New Questions About Open Adoption

As your child grows and matures, he'll come up with new questions about his adoption.

An adopted child pondering new questions about her adoption

We’ve always talked openly about adoption, and we see our son Derek’s birth mother, Shannon, regularly. Why does he have so many new questions, now that he’s six?


It’s wonderful that adoption has been a natural subject in your home, and that your son’s birth mother is a concrete reality in his life. In the preschool years, children do not have the cognitive ability to understand all that goes into an adoption. Your primary task during this stage is to help your child associate positive feelings with the word “adoption.” Another task is to create an open atmosphere that gives your child permission to ask questions. You have accomplished both of these tasks!

New Questions

As children grow, so does their capacity for understanding. Now that Derek’s six, and asking new questions about adoption, you’re ready to build on the foundation you’ve created.

The main focus for kids this age is understanding the circumstances under which their birth mothers chose adoption. Just as you did during the preschool years, use concrete examples. You can tell Derek that Shannon was too young to parent, just as your 17-year-old next-door neighbor would be. School-age children struggle to understand why they were placed for adoption, regardless of whether the birth mother is involved in their lives. There is a tendency to blame themselves — “Maybe I was a bad baby.” Derek needs to understand that Shannon’s decision was based on her circumstances at that time, and that she was unable to parent any child.

Grief is another topic to consider at your son’s age. Your child realizes that he lost someone (that he had another set of parents before you), and he grieves for this loss. Even though Shannon is involved in Derek’s life, she isn’t Mom, and he needs to grieve the loss of her as his mom. This is normal. He will be able to work through this stage if you can help him verbalize his feelings — “I know you must be sad that Shannon was not able to be your mommy.”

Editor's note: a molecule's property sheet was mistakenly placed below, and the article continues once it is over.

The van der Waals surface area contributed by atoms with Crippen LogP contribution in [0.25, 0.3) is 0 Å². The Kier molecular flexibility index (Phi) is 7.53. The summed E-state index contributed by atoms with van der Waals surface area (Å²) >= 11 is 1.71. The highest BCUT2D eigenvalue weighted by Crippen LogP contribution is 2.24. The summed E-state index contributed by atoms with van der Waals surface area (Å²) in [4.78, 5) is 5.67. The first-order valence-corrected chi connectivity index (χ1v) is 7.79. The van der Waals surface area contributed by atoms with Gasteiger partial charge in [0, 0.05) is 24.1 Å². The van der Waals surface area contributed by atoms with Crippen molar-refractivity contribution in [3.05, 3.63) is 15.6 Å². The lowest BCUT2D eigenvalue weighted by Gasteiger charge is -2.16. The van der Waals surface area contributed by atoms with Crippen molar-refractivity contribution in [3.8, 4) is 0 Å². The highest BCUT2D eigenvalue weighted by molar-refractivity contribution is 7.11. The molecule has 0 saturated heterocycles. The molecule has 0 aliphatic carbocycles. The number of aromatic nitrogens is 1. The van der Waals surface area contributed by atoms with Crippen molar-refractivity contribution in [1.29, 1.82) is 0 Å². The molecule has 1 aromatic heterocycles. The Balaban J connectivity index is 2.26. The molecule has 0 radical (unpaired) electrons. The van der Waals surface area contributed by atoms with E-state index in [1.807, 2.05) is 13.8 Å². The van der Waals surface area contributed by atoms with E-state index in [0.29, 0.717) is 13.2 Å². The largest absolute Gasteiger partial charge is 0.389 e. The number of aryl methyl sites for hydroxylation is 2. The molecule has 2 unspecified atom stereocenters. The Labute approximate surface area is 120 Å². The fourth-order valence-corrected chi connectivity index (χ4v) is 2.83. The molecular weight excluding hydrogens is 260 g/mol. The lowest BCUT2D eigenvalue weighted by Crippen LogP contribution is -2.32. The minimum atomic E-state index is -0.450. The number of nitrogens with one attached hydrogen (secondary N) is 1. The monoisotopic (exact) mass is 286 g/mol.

It’s also important to stress the permanence of adoption and of your family — no matter how many times you’ve talked about it before. His talking with Shannon can help make this concrete for Derek, and reassure him that he is a permanent member of your family. Even if Shannon is married now, and parenting another child, she isn’t going to take Derek back.

One birth mother I know, Debbie, told eight-year-old Emma, “I wish I could have been your forever mommy, but I couldn’t, and that’s why I picked your mommy and daddy to be your parents.” Saying this clearly communicated to Emma that her parents are her parents. Of course, Emma’s parents had discussed this topic with Debbie in advance of her conversation with Emma, and all of the adults were “on the same page.” Working together as a team is essential.

Involve the Birth Mother

The birth mother’s involvement in such discussions is one of the benefits of ongoing contact. The birth parent(s) can be a resource to you and your family over the years, whether you meet in person, or stay in touch via phone calls or letters.

You’re fortunate that you have remained so close to Shannon. Her presence in yours and Derek’s lives will help, and I encourage you to enlist her assistance with Derek’s questions. For example, after you have talked with Derek about this subject, Shannon could explain firsthand her circumstances at the time of the adoption, and why she made an adoption plan.

As you have these conversations, you may feel you have answered these questions before. You probably have. And you’ll do so again. Derek’s understanding will continue to grow and change, and you’ll add new details and nuances during the course of many discussions over many years. Keep the atmosphere as open and natural as you’ve kept your adoption, and you’ll all be just fine.


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